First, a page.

Updating perl modules
This behaviour can be a little unpredictable (and may well be improved upon in a future version).If you know what you're doing with it and you're sure that the variables in question are defined (nor not) as you expect them to be, then you can rely on this feature to implement some powerful "global" data sharing techniques.In part one I wrote about Legacy systems in general and showed a Free BSD 4.11 installation for those of my readers who are interested in software history.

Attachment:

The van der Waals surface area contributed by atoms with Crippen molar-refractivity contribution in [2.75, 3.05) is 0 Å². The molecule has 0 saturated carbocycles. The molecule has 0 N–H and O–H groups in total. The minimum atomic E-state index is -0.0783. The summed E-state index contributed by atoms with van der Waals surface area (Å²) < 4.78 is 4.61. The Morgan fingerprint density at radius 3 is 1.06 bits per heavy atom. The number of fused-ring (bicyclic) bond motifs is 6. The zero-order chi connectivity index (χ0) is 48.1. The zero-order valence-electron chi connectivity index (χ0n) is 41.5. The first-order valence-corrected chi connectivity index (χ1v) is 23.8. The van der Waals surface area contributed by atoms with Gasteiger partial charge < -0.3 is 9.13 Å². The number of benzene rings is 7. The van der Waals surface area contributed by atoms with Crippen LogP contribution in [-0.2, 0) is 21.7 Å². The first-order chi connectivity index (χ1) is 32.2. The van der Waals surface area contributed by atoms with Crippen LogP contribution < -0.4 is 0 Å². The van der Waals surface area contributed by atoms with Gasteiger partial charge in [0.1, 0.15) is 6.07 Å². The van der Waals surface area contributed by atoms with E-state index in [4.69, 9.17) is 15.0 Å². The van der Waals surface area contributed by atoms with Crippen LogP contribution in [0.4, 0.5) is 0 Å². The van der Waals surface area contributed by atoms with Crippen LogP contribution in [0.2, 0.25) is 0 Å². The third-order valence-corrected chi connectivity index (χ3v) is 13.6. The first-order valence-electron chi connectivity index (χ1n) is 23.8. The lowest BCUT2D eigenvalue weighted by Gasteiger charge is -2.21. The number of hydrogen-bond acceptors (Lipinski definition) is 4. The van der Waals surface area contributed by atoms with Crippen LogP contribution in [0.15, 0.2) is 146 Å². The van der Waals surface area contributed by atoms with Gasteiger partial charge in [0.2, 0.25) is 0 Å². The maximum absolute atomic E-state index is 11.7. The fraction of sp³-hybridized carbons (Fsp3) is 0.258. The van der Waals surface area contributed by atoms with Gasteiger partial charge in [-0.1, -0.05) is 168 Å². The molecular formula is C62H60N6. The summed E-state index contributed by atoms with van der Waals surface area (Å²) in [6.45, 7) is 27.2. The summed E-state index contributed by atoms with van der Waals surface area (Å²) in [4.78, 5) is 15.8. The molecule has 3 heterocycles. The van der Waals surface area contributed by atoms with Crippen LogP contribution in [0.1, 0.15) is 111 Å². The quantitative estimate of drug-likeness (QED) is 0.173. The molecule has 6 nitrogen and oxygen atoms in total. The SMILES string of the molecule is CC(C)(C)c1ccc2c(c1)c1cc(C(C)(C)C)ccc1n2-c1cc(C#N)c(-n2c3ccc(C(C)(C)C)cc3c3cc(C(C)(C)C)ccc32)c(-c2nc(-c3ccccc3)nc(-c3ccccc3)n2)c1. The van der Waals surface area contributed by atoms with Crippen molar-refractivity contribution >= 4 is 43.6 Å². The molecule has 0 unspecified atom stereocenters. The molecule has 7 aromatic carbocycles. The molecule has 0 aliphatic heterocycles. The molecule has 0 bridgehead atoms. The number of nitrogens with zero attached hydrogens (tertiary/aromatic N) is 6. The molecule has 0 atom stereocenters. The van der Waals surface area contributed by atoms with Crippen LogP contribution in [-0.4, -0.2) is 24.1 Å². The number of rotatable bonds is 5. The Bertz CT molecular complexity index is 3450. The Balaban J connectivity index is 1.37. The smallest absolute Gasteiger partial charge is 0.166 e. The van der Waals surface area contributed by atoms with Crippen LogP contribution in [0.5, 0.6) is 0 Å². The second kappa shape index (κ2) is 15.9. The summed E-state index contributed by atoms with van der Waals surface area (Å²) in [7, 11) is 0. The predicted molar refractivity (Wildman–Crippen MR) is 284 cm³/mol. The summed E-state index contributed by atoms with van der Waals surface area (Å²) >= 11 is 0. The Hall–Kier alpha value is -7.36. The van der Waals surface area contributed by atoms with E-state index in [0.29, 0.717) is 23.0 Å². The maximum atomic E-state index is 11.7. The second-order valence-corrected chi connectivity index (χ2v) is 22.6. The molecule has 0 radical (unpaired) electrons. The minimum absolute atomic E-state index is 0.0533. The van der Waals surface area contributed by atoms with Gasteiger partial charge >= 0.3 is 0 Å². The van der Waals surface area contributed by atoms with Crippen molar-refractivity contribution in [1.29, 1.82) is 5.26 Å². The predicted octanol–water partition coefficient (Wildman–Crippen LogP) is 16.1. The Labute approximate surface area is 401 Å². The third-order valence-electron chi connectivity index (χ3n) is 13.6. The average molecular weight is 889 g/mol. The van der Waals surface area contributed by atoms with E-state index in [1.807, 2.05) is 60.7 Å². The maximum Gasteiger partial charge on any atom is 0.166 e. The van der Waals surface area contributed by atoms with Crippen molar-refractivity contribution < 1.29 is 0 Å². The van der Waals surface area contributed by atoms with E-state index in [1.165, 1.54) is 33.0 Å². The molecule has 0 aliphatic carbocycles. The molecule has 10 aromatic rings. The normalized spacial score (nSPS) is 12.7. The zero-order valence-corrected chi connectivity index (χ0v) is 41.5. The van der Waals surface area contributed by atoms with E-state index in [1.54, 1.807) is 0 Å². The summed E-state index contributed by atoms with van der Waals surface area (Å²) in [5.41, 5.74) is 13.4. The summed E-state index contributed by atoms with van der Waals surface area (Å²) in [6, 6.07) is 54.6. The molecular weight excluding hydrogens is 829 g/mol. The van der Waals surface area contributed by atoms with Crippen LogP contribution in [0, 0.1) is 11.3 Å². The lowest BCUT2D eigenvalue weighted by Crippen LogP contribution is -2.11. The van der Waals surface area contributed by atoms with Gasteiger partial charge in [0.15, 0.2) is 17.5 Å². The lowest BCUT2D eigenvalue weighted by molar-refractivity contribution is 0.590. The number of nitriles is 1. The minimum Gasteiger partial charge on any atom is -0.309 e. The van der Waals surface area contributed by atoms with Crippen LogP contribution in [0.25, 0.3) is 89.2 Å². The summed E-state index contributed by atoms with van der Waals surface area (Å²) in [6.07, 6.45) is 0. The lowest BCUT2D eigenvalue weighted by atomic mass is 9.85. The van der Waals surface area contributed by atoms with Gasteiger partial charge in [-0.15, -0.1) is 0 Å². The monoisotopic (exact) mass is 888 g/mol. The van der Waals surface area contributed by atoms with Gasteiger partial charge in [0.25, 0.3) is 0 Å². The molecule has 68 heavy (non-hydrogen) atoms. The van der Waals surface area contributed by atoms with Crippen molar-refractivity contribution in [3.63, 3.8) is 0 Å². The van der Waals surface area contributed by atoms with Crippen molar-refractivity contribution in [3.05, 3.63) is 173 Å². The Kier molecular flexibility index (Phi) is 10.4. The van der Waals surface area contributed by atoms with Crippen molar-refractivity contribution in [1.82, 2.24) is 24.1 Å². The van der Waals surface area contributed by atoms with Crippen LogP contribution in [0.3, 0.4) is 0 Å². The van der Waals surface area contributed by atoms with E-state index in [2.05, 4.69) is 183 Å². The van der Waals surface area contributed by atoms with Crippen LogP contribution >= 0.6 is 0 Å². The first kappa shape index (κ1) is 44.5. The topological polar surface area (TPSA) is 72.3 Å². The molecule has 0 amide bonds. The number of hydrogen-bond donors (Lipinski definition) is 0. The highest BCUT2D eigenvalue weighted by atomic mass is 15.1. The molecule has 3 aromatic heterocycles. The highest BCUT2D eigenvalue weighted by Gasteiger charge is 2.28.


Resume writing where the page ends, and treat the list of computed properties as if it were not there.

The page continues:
It’s important to get newer compilers running, but around 2005 Free BSD used special releases to build GCC from (“gcc-core”) and I was not able to find a single mirror on the net that still holds those old and exotic files! And I wouldn’t trust those crusty old daemons at all. Free BSD 4.11 with most daemons disabled If you reboot now, sendmail and syslogd as well as cron, usbd and inetd will be disabled. It’s a truely portable way of building and managing software (I might write a separate post about it some time).And whatever is not running won’t cause us any problems. There’s just one problem: Downloading and decompressing the latest pkgsrc release (currently 2016Q4) won’t complete the bootstrapping process.Obviously Free BSD 4.11 is no longer supported – which is not so much of a surprise. After doing so I found out that 2009Q4 seems to be the last release to bootstrap successfully. Free BSD comes with CVS as part of the base system. And Net BSD’s CVS server won’t accept (which totally makes sense)!This is definitely something that we can build upon. The traditional way of getting Free BSD code was over CVS. Free BSD migrated from CVS to SVN (subversion) in 2008. Eventually subversion will be installed and available on the system.En la ventana que se abre podremos buscar módulos a partir de su nombre (cambiando “::” por “-“) en las vistas de Todos, Instalables y Actualizables.But here’s another problem: Pkgsrc doesn’t seem to keep older releases around and I also haven’t found them mirrored anywhere on the net. Since we don’t control the server, there’s also no way to just add a parameter or something to make it work. Time to get CVS on my slightly more modern Free BSD 11, do the checkout there and tar it all up to copy it over via !We’re going to get 2007Q2 instead, though, since we need things that won’t work on Free BSD 4.11 with later versions.Insignificant whitespace is ignored within directives so you can add variable definitions on the same line, the next line or split across several line with comments interspersed, if you prefer. The top-level variable namespace (hash) is copied, but no attempt is made to perform a deep-copy of other structures (hashes, arrays, objects, etc.) Therefore, a ) then you will change the original copy, regardless of any stash localisation.If you're not worried about preserving variable values, or you trust the templates you're including then you might prefer to use the directive.Remember: Free BSD 4.11 was released in 2005 – however the ABI of each release is carved in stone with a .0 release.Which means that the software in the base system is from 4.0 and thus we venture back into the last millenium: 1999! Doing a little research, I found out that this directory used to be part of the OS and was removed in early Free BSD 5 as it was mostly redundant with /rescue. Have a look yourself: # ls /stand -sh etc minigzip rm tunefs [ find mount_mfs route usbd arp fsck mount_nfs rtsol usbdevs boot_crunch gunzip newfs sed zcat camcontrol gzip pccardc sh cpio help pccardd slattach dhclient hostname ppp sysinstall dhclient-script ifconfig pwd test# sockstat -4 -l USER COMMAND PID FD PROTO LOCAL ADDRESS FOREIGN ADDRESS root dhclient 281 7 udp4 *:68 *:* root sendmail 84 4 tcp4 *:25 *:* root sendmail 84 6 tcp4 *:587 *:* root sshd 75 4 tcp4 *:22 *:* root syslogd 61 5 udp4 *:514 *:* to deactivate any daemons except for SSH (which we need). Pkgsrc is basically Net BSD’s fork of the Free BSD ports tree.